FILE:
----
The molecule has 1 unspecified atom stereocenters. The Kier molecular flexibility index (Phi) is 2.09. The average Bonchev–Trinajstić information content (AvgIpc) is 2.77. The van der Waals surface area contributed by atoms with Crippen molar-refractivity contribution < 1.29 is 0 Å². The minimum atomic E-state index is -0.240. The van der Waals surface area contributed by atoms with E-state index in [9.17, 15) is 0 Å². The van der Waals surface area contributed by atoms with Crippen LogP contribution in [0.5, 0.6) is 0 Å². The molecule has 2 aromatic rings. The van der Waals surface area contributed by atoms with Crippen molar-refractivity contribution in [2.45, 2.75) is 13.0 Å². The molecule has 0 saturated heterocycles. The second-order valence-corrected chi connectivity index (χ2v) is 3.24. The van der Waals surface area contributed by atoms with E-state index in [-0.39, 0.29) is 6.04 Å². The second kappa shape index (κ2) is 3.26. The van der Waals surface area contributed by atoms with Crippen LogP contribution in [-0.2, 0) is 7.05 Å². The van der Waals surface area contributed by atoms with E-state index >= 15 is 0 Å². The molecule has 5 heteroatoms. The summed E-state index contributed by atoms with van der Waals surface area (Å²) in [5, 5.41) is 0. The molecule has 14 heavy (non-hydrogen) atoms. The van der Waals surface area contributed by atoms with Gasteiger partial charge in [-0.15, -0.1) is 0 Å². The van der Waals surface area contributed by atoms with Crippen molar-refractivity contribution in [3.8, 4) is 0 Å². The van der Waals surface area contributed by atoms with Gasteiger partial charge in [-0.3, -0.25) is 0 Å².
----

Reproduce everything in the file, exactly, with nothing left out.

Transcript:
The molecule has 1 unspecified atom stereocenters. The Kier molecular flexibility index (Phi) is 2.09. The average Bonchev–Trinajstić information content (AvgIpc) is 2.77. The van der Waals surface area contributed by atoms with Crippen molar-refractivity contribution < 1.29 is 0 Å². The minimum atomic E-state index is -0.240. The van der Waals surface area contributed by atoms with E-state index in [9.17, 15) is 0 Å². The van der Waals surface area contributed by atoms with Crippen LogP contribution in [0.5, 0.6) is 0 Å². The molecule has 2 aromatic rings. The van der Waals surface area contributed by atoms with Crippen molar-refractivity contribution in [2.45, 2.75) is 13.0 Å². The molecule has 0 saturated heterocycles. The second-order valence-corrected chi connectivity index (χ2v) is 3.24. The van der Waals surface area contributed by atoms with E-state index in [-0.39, 0.29) is 6.04 Å². The second kappa shape index (κ2) is 3.26. The van der Waals surface area contributed by atoms with Crippen LogP contribution in [-0.2, 0) is 7.05 Å². The van der Waals surface area contributed by atoms with E-state index >= 15 is 0 Å². The molecule has 5 heteroatoms. The summed E-state index contributed by atoms with van der Waals surface area (Å²) in [5, 5.41) is 0. The molecule has 14 heavy (non-hydrogen) atoms. The van der Waals surface area contributed by atoms with Gasteiger partial charge in [-0.15, -0.1) is 0 Å². The van der Waals surface area contributed by atoms with Crippen molar-refractivity contribution in [3.8, 4) is 0 Å². The van der Waals surface area contributed by atoms with Gasteiger partial charge in [-0.3, -0.25) is 0 Å².